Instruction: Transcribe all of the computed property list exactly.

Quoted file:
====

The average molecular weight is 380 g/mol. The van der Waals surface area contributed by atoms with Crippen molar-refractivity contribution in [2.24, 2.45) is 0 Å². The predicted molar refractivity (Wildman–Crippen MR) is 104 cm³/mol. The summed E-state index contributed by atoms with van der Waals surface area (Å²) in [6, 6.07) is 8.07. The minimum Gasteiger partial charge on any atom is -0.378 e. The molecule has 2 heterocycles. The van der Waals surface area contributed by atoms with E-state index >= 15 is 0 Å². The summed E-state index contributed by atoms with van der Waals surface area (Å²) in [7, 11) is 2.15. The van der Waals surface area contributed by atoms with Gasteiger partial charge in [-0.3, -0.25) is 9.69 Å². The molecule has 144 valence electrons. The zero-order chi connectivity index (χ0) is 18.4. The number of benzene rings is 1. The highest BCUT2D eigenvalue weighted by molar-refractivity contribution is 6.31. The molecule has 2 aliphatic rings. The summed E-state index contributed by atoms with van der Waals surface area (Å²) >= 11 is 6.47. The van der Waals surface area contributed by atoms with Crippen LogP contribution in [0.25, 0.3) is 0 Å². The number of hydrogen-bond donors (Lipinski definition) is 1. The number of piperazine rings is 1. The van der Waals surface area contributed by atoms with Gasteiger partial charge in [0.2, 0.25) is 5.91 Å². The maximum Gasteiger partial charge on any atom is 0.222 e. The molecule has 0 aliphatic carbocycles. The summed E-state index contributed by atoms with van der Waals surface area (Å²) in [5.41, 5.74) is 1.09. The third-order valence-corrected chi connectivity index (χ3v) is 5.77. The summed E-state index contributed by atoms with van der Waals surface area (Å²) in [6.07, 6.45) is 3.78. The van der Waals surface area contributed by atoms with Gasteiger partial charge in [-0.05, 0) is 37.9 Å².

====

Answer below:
The average molecular weight is 380 g/mol. The van der Waals surface area contributed by atoms with Crippen molar-refractivity contribution in [2.24, 2.45) is 0 Å². The predicted molar refractivity (Wildman–Crippen MR) is 104 cm³/mol. The summed E-state index contributed by atoms with van der Waals surface area (Å²) in [6, 6.07) is 8.07. The minimum Gasteiger partial charge on any atom is -0.378 e. The molecule has 2 heterocycles. The van der Waals surface area contributed by atoms with E-state index >= 15 is 0 Å². The summed E-state index contributed by atoms with van der Waals surface area (Å²) in [7, 11) is 2.15. The van der Waals surface area contributed by atoms with Gasteiger partial charge in [-0.3, -0.25) is 9.69 Å². The molecule has 144 valence electrons. The zero-order chi connectivity index (χ0) is 18.4. The number of benzene rings is 1. The highest BCUT2D eigenvalue weighted by molar-refractivity contribution is 6.31. The molecule has 2 aliphatic rings. The summed E-state index contributed by atoms with van der Waals surface area (Å²) >= 11 is 6.47. The van der Waals surface area contributed by atoms with Crippen LogP contribution in [0.25, 0.3) is 0 Å². The number of hydrogen-bond donors (Lipinski definition) is 1. The number of piperazine rings is 1. The van der Waals surface area contributed by atoms with Gasteiger partial charge in [0.2, 0.25) is 5.91 Å². The maximum Gasteiger partial charge on any atom is 0.222 e. The molecule has 0 aliphatic carbocycles. The summed E-state index contributed by atoms with van der Waals surface area (Å²) in [5.41, 5.74) is 1.09. The third-order valence-corrected chi connectivity index (χ3v) is 5.77. The summed E-state index contributed by atoms with van der Waals surface area (Å²) in [6.07, 6.45) is 3.78. The van der Waals surface area contributed by atoms with Gasteiger partial charge in [-0.05, 0) is 37.9 Å².